Tuesday, May 24, 2011

FI: The Sweet Hereafter

The Sweet Hereafter
Canada, 1997
Directed by Atom Egoyan

Based on the book by Russell Banks, The Sweet Hereafter has a very literary structure. The plot seems to unfold in a spiral, tracing from ring to ring, guided not by linear time but by the dictates of the painful emotional core around which it's centered. Attorney Mitchell Stevens (Ian Holm), motivated in part by his own broken family, visits the residents of a small Canadian community where a tragic school bus accident has killed or maimed many of the town's children. Stevens tries to convince the families involved to join a likely frivolous class-action suit in the hopes of making something out of the senseless tragedy, but the cracks splintering through the town's relationships make this a challenge.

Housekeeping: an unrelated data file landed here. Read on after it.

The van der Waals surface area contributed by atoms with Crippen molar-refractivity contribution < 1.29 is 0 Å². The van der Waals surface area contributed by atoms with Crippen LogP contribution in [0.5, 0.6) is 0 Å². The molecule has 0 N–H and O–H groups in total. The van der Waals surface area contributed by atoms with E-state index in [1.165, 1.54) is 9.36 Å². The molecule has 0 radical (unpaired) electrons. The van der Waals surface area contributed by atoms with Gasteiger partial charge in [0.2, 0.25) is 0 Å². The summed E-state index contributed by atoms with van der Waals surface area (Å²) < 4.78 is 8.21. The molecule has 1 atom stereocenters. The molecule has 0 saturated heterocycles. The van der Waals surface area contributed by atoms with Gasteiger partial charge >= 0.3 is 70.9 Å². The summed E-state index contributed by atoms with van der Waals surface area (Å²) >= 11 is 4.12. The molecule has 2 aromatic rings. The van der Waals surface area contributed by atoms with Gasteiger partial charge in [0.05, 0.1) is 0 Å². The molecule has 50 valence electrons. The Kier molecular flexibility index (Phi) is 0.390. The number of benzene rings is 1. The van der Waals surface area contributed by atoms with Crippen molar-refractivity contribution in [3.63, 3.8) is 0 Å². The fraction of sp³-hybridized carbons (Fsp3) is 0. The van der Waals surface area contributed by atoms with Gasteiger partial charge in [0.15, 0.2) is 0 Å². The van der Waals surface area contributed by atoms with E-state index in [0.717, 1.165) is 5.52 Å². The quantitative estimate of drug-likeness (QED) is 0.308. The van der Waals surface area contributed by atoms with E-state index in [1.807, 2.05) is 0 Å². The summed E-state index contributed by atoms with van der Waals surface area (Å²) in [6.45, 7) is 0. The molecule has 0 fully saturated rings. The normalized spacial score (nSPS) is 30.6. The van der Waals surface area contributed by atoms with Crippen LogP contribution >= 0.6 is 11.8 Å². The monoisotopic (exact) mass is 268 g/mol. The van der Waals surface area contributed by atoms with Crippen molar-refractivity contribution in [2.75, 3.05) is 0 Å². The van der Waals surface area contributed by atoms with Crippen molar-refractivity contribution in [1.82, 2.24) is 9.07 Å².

By dislocating us in time, the film highlights the difficulty of approaching and resolving traumatic incidents. One moment, we see the town before the accident; the next, we see the aftermath. We see Stevens making impassioned (if ethically dubious) attempts to woo plaintiffs, then we're with him on a plane, at some temporally-indistinct moment, as he tells a former family friend about his daughter's troubles. Through these jumps, Egoyan hints at connections and motivations, and traces threads about the all-too-human need to blame someone, anyone, when accidents occur. But sometimes, accidents just happen, and in so doing, obscure the smaller tragedies under the surface.

The Sweet Hereafter is not a puzzle film, even if its intentions take some work to ferret out. It may be cold, grey, and unforgiving, but it's also well-made, well-acted, and more emotionally "grown-up" than most movies produced today.

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